At any given time, Robyn Bryan ’11 could receive a notification that completely alters the course of her day, week, month, even year. In 2015, Robyn was fresh on her new internship working for U.S. Congressman Dan Kildee when she felt that soft buzz in her pocket. Then-president Barack Obama had declared a state of emergency in the city of Flint, part of Michigan’s 5th District and represented by Congressman Kildee.

With the director of communications out on vacation, Robyn was the default point person for media juggernauts The New York Times, Washington Post, CNN, and the like, all looking for information about a public health crisis that left thousands of children and adults poisoned by corroded lead pipes. The entire nation was now focused on Flint, and Rep. Kildee was thrust into the limelight as a result. 

Robyn and the rest of Rep. Kildee’s communications team stepped up as a result too. After four months as an intern, Robyn moved to Communications Assistant to Press Secretary while navigating the fallout from the Flint Water Crisis. A graduate of the University of Michigan, the San Diego native earned her cred as a Michigander working on Congresswoman Brenda Lawrence’s campaign before working with Rep. Kildee. A student of communications and political science, Robyn was fascinated by the political process and knew she would work in some capacity in the political field.

Her appreciation for politics grew from Rai Wilson’s AP government class at Parker’s Upper School. Rai, she says, taught his students to understand and value the importance of government as a means of shaping the way our society looks. “It just made sense to work in this field.”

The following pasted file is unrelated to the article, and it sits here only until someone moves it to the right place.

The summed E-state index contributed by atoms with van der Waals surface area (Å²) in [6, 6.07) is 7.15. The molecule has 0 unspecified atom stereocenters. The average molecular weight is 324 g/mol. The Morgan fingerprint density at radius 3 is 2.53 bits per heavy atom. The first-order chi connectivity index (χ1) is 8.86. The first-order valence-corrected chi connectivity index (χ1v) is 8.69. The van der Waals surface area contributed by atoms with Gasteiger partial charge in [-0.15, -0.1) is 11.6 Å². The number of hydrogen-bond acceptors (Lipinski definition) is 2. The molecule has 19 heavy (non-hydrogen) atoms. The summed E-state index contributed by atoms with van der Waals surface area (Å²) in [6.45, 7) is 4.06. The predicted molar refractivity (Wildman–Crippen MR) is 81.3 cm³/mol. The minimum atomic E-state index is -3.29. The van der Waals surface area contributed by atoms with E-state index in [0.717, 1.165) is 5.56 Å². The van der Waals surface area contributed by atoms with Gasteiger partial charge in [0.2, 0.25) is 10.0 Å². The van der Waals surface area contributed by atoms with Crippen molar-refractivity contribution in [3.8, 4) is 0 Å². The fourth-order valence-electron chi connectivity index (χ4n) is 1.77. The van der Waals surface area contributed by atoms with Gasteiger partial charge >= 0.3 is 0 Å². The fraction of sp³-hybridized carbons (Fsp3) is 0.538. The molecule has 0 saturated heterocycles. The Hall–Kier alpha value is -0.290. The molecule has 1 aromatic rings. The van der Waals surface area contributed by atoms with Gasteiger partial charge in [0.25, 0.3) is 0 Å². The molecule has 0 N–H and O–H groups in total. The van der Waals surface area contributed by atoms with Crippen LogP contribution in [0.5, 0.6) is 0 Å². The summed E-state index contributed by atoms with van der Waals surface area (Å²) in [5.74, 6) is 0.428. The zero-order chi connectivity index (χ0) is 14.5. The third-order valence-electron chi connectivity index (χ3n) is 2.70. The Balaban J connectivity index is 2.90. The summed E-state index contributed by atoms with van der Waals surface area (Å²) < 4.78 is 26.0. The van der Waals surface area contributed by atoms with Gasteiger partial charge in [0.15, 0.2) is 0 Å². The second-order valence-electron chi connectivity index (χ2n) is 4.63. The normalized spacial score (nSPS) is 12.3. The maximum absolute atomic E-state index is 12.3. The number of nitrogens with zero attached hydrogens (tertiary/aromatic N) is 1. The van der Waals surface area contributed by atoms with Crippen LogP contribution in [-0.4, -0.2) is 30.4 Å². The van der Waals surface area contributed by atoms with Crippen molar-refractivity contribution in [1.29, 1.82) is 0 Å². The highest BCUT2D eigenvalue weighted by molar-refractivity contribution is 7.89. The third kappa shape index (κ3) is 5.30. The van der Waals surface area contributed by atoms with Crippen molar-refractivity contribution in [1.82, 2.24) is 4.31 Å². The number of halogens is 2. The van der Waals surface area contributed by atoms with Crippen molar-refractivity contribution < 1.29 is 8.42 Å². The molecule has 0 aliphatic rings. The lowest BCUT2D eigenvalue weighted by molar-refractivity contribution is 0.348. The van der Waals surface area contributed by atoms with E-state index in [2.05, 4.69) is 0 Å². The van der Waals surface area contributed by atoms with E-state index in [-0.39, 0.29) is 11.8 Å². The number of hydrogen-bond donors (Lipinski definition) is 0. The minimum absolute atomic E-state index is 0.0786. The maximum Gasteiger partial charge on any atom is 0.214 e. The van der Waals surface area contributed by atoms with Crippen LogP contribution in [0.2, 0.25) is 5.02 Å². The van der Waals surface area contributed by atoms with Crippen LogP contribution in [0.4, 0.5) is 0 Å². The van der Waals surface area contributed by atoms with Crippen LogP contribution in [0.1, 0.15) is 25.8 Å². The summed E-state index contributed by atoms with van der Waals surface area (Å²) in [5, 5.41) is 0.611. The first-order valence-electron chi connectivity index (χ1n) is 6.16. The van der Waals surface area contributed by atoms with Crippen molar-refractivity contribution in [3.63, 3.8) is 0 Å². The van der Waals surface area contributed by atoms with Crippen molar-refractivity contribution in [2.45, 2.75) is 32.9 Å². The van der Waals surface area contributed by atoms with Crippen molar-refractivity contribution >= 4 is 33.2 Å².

Now, five years after the ongoing Flint Water Crisis was brought to light, Robyn is working on the Hill as Rep. Kildee’s director of communications. Her 15-hour-plus days begin at 5 am, prepping the Congressman for his morning media spot, followed by a “normal” 8-hour work day, before preparations for the evening news show at 6 pm. Robyn says it would be a 24-hour job if she wasn’t deliberate about going offline.

As director of communications, Robyn is the sole writer of Rep. Kildee’s speeches and statements and works directly with reporters to help them understand what their office is working on, such as the bills he sponsors and committees he sits on.

Robyn’s job fluctuates daily with the news cycle, and her volume of work increased when Democrats gained control of the House of Representatives in 2018 and Rep. Kildee was appointed to serve on the Ways and Means Committee, one of the oldest and most prestigious Congressional Committees. But one of the most significant changes came when Donald Trump was elected president in 2016 and the speed of the news cycle accelerated.

“It changed how we do our jobs,” she says. “The volume of mail alone tripled after the election because more people were paying attention.”

With more eyes on the Executive Branch, more people were watching how decisions at the top affected their lives at home. Working on the Hill can sometimes feel like working in a vacuum, and it’s important for Robyn and the Congressman’s office to stay focused on the people they represent back in Michigan.

“We have to do what people really care about. We have people who care about whether they will have healthcare or not, or whether their kids are going to good schools,” says Robyn.

Her work of informing the 5th District of Michigan is “the highest stake” because it involves telling people whether or not it’s safe to drink their water. She’s working to get funding to replace lead pipes in people’s homes, funding to support healthcare for children suffering from lead poisoning, and funding to expand SNAP (food stamp) money to help families afford fresh fruits and vegetables which help clear lead from the body.

She has had to earn the trust of the people of Flint in order to do this work and to do it well.

“It’s a privilege to be in this position,” says Robyn.

“We have to do what people really care about. We have people who care about whether they will have healthcare or not, or whether their kids are going to good schools.”

Robyn Bryan '11